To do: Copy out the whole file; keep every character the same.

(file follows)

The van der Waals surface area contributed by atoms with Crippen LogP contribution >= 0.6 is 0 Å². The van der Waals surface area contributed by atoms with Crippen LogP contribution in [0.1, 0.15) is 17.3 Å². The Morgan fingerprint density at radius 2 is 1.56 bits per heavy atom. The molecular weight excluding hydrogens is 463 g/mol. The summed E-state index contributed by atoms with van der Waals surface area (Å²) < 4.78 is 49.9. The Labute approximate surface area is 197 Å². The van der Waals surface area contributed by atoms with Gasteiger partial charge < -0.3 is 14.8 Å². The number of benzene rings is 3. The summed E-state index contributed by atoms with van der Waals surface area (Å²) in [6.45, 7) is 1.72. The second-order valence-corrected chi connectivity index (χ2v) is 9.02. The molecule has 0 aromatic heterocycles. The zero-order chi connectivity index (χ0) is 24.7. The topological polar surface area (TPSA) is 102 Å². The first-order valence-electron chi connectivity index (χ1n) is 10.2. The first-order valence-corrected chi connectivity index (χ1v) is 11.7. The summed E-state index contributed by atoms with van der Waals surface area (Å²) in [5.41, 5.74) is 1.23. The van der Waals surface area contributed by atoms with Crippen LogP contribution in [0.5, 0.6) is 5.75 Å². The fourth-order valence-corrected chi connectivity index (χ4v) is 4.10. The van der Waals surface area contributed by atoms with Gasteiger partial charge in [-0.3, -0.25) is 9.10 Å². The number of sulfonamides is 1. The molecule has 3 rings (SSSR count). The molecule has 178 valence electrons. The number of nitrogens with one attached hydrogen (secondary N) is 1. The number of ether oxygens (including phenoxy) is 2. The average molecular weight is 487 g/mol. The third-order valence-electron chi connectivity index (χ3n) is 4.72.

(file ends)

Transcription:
The van der Waals surface area contributed by atoms with Crippen LogP contribution >= 0.6 is 0 Å². The van der Waals surface area contributed by atoms with Crippen LogP contribution in [0.1, 0.15) is 17.3 Å². The Morgan fingerprint density at radius 2 is 1.56 bits per heavy atom. The molecular weight excluding hydrogens is 463 g/mol. The summed E-state index contributed by atoms with van der Waals surface area (Å²) < 4.78 is 49.9. The Labute approximate surface area is 197 Å². The van der Waals surface area contributed by atoms with Gasteiger partial charge < -0.3 is 14.8 Å². The number of benzene rings is 3. The summed E-state index contributed by atoms with van der Waals surface area (Å²) in [6.45, 7) is 1.72. The second-order valence-corrected chi connectivity index (χ2v) is 9.02. The molecule has 0 aromatic heterocycles. The zero-order chi connectivity index (χ0) is 24.7. The topological polar surface area (TPSA) is 102 Å². The first-order valence-electron chi connectivity index (χ1n) is 10.2. The first-order valence-corrected chi connectivity index (χ1v) is 11.7. The summed E-state index contributed by atoms with van der Waals surface area (Å²) in [5.41, 5.74) is 1.23. The van der Waals surface area contributed by atoms with Crippen LogP contribution in [0.5, 0.6) is 5.75 Å². The fourth-order valence-corrected chi connectivity index (χ4v) is 4.10. The van der Waals surface area contributed by atoms with Gasteiger partial charge in [-0.3, -0.25) is 9.10 Å². The number of sulfonamides is 1. The molecule has 3 rings (SSSR count). The molecule has 178 valence electrons. The number of nitrogens with one attached hydrogen (secondary N) is 1. The number of ether oxygens (including phenoxy) is 2. The average molecular weight is 487 g/mol. The third-order valence-electron chi connectivity index (χ3n) is 4.72.